HUVECs were lysed using 0.25% trypsin-0.02% EDTA (Gibco; Thermo Fisher Scientific, Inc.), and the cell suspension was prepared and seeded (1×104) into 6-well plate for 10 days at 37°C. HUVECs were washed with PBS 3 times, and cells were fixed with 10% methanol under room temperature for 15 min and stained with 0.1% crystal violet solution at room temperature for 30 min. Images of the cells were captured (light microscope; magnification, ×1), The number of colonies were counted using a light microscope (Olympus CKX41; Olympus Corporation).

Flow cytometry assay

Cell suspension was prepared in 500 µl binding buffer (Gibco; Thermo Fisher Scientific, Inc.). Cell staining was performed with Annexin V-fluorescein isothiocyanate and propidium iodide (20 µg/ml; Biovision, Inc.) to determine the apoptotic rate of HUVECs in the dark for 15 min at room temperature. Cells were analyzed by flow cytometry (FACSCalibur; BD Biosciences) with BD CellQuest Pro Software version 1.2 (BD Biosciences) in the dark.

Cell transfection

pCMV6-XL5-EZH2 (cat. no. SC101257) and its empty control vector were purchased from OriGene Technologies, Inc. miR-195-5p mimics (cat. no. miR10000461-1-5, 5′-CGGUUAUAAAGACACGACGAU-3′) and its negative control RNA were obtained from Guangzhou RiboBio Co., Ltd. HUVECs were incubated to 70–80% confluence at 37°C for 24 h. A total of 20 µM miR-195-5p mimics, negative control (NC), miR-195-5p mimic, mimic + EZH2 or EZH2 were used and the transfection procedure was conducted using Lipofectamine 2000 (Invitrogen; Thermo Fisher Scientific, Inc.). After 24 h, the cells were used to perform the subsequent experiments.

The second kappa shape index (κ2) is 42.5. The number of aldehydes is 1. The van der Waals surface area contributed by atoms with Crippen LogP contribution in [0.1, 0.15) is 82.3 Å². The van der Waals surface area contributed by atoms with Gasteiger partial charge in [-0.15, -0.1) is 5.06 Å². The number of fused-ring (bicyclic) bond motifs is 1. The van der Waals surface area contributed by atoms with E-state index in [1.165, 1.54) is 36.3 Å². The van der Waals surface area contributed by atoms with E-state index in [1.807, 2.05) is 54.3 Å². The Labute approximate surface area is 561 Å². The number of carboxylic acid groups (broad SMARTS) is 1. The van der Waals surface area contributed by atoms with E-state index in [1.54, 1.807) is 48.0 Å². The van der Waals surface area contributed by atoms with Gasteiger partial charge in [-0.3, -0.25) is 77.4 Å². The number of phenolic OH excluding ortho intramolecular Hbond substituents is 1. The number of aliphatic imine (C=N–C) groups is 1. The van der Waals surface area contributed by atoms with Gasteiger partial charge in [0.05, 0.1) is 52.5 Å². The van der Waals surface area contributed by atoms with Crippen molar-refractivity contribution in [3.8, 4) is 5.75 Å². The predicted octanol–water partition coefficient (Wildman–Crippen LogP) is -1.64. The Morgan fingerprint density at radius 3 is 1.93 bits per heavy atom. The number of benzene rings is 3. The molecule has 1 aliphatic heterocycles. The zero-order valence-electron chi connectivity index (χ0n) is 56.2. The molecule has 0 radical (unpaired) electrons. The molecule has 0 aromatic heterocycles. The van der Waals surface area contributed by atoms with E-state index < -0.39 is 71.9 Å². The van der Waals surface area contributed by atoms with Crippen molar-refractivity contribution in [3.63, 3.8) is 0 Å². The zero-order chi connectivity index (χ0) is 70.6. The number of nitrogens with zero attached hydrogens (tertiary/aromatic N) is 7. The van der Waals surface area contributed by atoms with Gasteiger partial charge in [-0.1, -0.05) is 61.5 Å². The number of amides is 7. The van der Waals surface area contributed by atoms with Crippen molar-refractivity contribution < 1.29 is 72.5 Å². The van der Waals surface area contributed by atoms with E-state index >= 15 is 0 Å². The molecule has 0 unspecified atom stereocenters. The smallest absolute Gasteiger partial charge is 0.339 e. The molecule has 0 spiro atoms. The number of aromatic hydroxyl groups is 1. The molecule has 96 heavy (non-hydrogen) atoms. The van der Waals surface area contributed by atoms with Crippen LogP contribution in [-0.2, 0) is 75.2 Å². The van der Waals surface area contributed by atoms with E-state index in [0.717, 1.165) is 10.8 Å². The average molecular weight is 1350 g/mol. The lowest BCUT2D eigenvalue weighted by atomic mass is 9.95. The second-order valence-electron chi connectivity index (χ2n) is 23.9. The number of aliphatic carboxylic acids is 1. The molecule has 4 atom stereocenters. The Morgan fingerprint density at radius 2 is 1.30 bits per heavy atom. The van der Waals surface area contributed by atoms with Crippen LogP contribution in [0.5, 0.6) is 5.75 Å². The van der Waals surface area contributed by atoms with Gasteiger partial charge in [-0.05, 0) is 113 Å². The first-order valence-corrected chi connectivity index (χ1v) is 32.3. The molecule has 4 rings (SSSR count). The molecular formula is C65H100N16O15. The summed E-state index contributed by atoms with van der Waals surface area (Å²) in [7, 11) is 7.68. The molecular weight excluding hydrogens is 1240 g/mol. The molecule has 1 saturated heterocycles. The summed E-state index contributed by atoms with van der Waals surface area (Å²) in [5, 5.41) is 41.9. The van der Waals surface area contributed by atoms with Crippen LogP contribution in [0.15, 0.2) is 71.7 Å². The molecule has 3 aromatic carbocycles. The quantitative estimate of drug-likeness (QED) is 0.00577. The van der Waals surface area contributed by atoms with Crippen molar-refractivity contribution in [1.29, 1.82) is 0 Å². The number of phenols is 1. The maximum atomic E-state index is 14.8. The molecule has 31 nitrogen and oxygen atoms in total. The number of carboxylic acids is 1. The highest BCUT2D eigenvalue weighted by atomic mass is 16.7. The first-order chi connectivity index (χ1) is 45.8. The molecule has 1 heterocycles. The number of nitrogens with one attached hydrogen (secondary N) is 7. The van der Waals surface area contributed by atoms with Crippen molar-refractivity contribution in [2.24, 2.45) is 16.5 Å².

Dual-luciferase reporter assay

The 3′-untranslated regions (UTR) of EZH2 contained a predicted binding-site for miR-195-5p, as identified using Targetscan7.2 ( analysis. To assess whether miR-195-5p specifically targets EZH2, this was examined using the luciferase pGL3-Basic vector (Promega Corporation). Firstly, wild-type (WT) and mutant (MUT) EZH2-3′-UTR were purchased from Shanghai GenePharma Co., Ltd. and inserted into the luciferase vector. Then, the miR-195-5p mimic was co-transfected with WT or MUT luciferase vector into 293T cells (American Type Culture Collection) using Lipofectamine® 2000 (Invitrogen; Thermo Fisher Scientific, Inc.). After 48 h of transfection, luciferase activity was measured by the Dual-Luciferase Reporter Assay System (Promega Corporation). Renilla luciferase activity was detected in the same method.

Reverse transcription-quantitative polymerase chain reaction (RT-qPCR)